Jeanne C Carr
Louie Strentzel Muir
Sunday,  Dear Louie: If you do not want the coming boy to have a stubborn will and an unloving disposition, yield to my entreaty, and make John bring you to Pasadena. I cannot bear to leave this place without yuour having seen it;and as I leave it; in its command of lovely views, and groupings of trees – unlike any other in California. I have forgotten whether you suffer from sea-sickness; if not, what a fine strengthener is the ocean breeze! I know how almost ridiculous this must sound when you rad it aloud to john – but if I have any advantage in experience over the ordinary woman, it is solely by virture of obeying the still small voice of nature or affection, or bot, ( as in this case.) My excellect one, I love and admire you more than ever, seeing you through such a complicated web of relationships, new and old. Do you not need to feel them, just for a little while, at a distance? I really suffer for a good exhaustive talk with you, about, just ourselves. I was captivated anew with the little valley in its vineyard greenery;and told my neighbors that I was never so near going back north to live, That new-born mite of womanity drew love from the innermost core of my heart, too. Strange is the interior law of our being, we do not know ourselves; but I think I would gladly make almost nay sacrifice of comfort to share Mrs. Swett’s loving care of Emily’s babe. In all my South California life I have never had the neighborly instinct as fully satisfied as it was in Oakland, with Mr. and Mrs. Moore and John LeConte and Ina [Coolbrith] almost in speaking distance; the McChesneys too, and others – and my love deepens as the years go by. There is a queer thing about my organic memory. When I think of your father, ever so casually, I see the twinkle of his eyes! When I think of John LeConte I always seem to hear his voice, though I retain no remembrance of what he says. John Muir, being yet a sharer in our lower life, raises his forefinger in enforcing an argument! And now I must stop, and write my love to all; when I will drop a line to Modjeska, telling her what the room she calls hers is vacant and ready at Carmelita. Do come, dear, devoted Louie, and remember that I am writing thus urgently under the impression that there is plenty of time to carry out this programme, and remain as prudent as is necessary. Lovingly ever, Jeanne C. Carr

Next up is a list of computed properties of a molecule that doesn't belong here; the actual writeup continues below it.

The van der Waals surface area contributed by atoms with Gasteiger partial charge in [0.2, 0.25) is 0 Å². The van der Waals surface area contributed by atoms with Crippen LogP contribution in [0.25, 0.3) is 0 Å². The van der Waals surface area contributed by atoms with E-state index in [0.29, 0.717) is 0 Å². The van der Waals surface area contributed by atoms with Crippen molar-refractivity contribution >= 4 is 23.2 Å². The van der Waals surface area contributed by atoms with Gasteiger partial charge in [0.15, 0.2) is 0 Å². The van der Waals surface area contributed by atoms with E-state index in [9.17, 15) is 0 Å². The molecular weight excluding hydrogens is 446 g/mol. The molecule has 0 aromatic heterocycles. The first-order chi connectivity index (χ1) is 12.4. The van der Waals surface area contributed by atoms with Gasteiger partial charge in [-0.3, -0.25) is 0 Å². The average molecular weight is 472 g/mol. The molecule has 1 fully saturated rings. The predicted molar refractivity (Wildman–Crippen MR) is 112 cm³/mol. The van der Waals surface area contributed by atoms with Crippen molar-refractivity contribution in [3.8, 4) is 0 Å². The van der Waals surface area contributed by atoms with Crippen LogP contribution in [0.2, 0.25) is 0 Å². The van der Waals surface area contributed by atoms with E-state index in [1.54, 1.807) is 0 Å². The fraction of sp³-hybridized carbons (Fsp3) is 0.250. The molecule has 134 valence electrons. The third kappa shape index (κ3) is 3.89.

Original letter dimensions unknown.
Carr, Jeanne C., "Jeanne C Carr to Mrs. Muir [Louie Strentzel Muir], 1880" (1880). John Muir Correspondence (PDFs). 6713.
1880 No date Jeanne C Carr to Louie
Copyright status unknown
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